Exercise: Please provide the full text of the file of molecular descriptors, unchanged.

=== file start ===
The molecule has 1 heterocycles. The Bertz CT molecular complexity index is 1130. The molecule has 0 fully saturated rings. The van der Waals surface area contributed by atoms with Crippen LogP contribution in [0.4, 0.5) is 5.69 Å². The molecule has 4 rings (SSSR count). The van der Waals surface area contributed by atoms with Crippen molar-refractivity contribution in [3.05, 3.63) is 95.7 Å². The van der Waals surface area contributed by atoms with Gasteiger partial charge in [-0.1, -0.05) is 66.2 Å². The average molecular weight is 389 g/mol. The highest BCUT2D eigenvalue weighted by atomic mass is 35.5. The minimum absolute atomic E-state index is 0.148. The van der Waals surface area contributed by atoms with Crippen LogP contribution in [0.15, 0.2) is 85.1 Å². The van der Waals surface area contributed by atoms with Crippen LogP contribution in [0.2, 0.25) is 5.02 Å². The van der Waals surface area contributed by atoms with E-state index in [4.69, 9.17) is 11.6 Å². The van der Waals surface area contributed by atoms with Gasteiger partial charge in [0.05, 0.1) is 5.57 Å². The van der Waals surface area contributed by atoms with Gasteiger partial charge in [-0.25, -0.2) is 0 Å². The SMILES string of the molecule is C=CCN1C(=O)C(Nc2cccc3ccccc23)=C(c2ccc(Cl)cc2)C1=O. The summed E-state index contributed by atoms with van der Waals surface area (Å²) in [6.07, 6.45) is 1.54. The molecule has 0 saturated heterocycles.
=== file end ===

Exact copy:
The molecule has 1 heterocycles. The Bertz CT molecular complexity index is 1130. The molecule has 0 fully saturated rings. The van der Waals surface area contributed by atoms with Crippen LogP contribution in [0.4, 0.5) is 5.69 Å². The molecule has 4 rings (SSSR count). The van der Waals surface area contributed by atoms with Crippen molar-refractivity contribution in [3.05, 3.63) is 95.7 Å². The van der Waals surface area contributed by atoms with Gasteiger partial charge in [-0.1, -0.05) is 66.2 Å². The average molecular weight is 389 g/mol. The highest BCUT2D eigenvalue weighted by atomic mass is 35.5. The minimum absolute atomic E-state index is 0.148. The van der Waals surface area contributed by atoms with Crippen LogP contribution in [0.15, 0.2) is 85.1 Å². The van der Waals surface area contributed by atoms with Crippen LogP contribution in [0.2, 0.25) is 5.02 Å². The van der Waals surface area contributed by atoms with E-state index in [4.69, 9.17) is 11.6 Å². The van der Waals surface area contributed by atoms with Gasteiger partial charge in [0.05, 0.1) is 5.57 Å². The van der Waals surface area contributed by atoms with Gasteiger partial charge in [-0.25, -0.2) is 0 Å². The SMILES string of the molecule is C=CCN1C(=O)C(Nc2cccc3ccccc23)=C(c2ccc(Cl)cc2)C1=O. The summed E-state index contributed by atoms with van der Waals surface area (Å²) in [6.07, 6.45) is 1.54. The molecule has 0 saturated heterocycles.